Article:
The current developments in the Arab world can be difficult to follow. When I stumbled across an article claiming that “Egyptians and Tunisians collaborated to shake Arab history” (New York Times, 13 Feb 2011), I wanted to know more. My research quickly lead me to Gene Sharp’s From Dictatorship to Democracy (1993) – an essential tome for those that want to engage in nonviolent regime change.

What follows is a transcript of the five-minute version that I presented to the Belgian Championship of Public Speaking this weekend:

Getting rid of a dictator? What kind of question is that? Here in Belgium we certainly have other problems than to get rid of a government.

Think again. If you look at the latest Freedom in the World Report, you’ll find that there are 47 countries on this planet that score so low on political liberties and civil rights that they are considered as not free. The people in these countries would certainly like to find ways to strengthen these political liberties and civil rights, build a democratic society and, yes, to get rid of that unjust government, that dictatorship.

How do you get rid of a dictator? The obvious solution would be a violent uprising. Gather all your friends, buy as many weapons as you can afford and, when the time is right, strike against the dictatorship. The problem with this approach is that you attack the regime at its strongest point. A dictatorship will always outcompete you on military might. The result is thus a massive counter-attack and brutal repression not only against yourself, but also against your family, your friends and thousands of innocent civilians.

The second option would be a coup. It helps if you have friends in the military or, possibly, a foreign secret service. In a covert operation you conspire to take out the old guard and install a new government in its place. It’s quick and comparatively painless. Unfortunately, it doesn’t really solve the problem. You’ve done nothing to change the institutions and the mindset that gave rise to so much injustice. And so, more often than not, the new guard turns out to be just as bad as the one you set out to replace.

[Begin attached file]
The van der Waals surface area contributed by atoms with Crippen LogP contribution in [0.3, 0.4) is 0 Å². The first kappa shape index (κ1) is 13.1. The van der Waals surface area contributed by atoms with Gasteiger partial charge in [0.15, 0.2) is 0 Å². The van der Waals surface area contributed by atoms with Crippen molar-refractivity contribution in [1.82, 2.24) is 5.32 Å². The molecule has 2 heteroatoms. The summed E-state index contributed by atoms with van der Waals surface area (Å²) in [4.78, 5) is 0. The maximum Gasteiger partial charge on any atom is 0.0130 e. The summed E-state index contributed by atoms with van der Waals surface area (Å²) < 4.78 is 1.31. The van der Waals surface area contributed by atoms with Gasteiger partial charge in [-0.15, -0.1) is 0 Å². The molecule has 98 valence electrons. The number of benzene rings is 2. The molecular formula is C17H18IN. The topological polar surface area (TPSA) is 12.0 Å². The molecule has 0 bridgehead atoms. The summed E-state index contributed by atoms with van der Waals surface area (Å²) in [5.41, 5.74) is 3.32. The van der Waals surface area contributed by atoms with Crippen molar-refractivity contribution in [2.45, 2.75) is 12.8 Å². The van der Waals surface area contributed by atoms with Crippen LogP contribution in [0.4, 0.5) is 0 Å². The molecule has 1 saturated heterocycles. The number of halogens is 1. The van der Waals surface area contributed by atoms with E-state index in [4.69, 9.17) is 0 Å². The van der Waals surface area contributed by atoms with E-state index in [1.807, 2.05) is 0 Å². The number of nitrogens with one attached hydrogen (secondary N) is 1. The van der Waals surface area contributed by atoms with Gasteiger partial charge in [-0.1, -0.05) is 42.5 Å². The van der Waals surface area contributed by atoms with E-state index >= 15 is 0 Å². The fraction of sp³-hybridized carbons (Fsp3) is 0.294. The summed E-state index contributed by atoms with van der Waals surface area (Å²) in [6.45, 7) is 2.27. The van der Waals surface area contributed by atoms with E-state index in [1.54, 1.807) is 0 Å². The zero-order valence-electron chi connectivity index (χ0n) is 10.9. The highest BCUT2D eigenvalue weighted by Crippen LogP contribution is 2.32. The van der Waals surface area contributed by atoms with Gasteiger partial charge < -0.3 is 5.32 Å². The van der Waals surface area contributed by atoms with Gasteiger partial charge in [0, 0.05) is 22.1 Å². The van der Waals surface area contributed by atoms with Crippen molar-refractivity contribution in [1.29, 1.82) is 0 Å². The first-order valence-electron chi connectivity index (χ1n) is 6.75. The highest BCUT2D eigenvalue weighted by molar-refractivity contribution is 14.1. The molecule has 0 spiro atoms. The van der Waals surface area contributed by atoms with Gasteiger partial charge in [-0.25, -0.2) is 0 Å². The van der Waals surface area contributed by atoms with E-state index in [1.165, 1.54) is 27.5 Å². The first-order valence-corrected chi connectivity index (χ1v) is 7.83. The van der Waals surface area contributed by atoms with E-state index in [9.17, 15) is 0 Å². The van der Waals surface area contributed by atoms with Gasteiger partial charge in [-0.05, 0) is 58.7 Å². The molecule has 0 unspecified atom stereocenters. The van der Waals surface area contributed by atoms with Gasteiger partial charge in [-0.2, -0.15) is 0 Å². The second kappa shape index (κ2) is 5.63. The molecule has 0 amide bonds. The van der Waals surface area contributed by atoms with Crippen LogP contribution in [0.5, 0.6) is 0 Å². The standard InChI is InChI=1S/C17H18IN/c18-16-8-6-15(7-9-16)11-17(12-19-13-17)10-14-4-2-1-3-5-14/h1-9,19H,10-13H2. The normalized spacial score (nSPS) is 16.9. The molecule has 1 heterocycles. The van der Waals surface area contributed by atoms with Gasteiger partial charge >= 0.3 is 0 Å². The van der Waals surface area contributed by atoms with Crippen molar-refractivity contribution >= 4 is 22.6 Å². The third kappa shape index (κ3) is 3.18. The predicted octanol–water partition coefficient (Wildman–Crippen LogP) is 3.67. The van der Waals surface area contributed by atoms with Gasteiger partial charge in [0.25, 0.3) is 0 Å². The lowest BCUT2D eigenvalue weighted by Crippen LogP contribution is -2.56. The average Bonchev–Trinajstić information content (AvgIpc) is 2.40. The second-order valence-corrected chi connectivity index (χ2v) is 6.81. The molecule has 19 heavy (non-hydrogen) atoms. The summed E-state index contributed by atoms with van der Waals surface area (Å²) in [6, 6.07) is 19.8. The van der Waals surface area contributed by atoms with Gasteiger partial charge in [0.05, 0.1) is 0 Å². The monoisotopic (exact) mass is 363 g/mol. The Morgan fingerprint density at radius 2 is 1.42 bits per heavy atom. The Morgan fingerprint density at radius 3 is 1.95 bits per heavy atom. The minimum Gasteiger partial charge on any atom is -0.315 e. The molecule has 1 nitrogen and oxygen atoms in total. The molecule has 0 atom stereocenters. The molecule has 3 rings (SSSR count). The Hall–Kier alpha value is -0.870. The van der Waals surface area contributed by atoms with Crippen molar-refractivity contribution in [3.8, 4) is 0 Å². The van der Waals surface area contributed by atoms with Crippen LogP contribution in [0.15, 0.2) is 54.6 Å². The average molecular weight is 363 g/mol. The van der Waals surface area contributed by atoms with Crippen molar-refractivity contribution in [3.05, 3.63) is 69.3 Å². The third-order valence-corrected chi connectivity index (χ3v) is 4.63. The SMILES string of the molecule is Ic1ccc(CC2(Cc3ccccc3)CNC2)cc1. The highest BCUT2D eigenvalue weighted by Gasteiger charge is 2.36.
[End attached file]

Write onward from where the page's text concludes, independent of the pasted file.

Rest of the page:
So what can you do? Think about it: No dictator works in a vacuum. They need soldiers, policemen, civil servants, bankers, farmers and doctors. In the end, all those people have power over the dictatorship. Their main problem is often that the dictatorship keeps them isolated. But you will see that even in the most repressive society, you’ll find little pockets of democracy where people meet and self-organize. In Eastern Germany, it was the churches. In Poland, the trade unions. In Tunisia, the youth movement. And who knows – maybe next time, it’ll be the gardeners.

Your first step needs to be to find these pockets of democracy and strengthen them. Get people together and get them to talk. And then, slowly, you start withdrawing your support from the regime. Focus on obvious, non-controversial issues at first and start with symbolic acts: Collectively call in sick, don a certain piece of clothing, meet somewhere to sing a song. And as your movement grows, the power of the dictatorship to stop you diminishes. There’s this great story where they met to eat ice-cream in the central square of Minsk. Everybody knew it was a protest, the participants, the regime, the police – but they couldn’t do anything about it. How could they beat up a group of ice-cream eating teenagers?

In the end, that is we’ve seen in Egypt. Only that we haven’t seen it. The protests started years earlier. They were small at first, some fell flat, some people were arrested. And then this year, tens of thousands came to the protests on 25 January. Eighteen days later, Hosni Mubarak resigned.

Egypt is just one example of what Gandhi predicted would happen when you engage in nonviolent protest against an unjust regime:

First they ignore you
Then they laugh at you
Then they fight you
Then you win

How to Dispose of a Dictator
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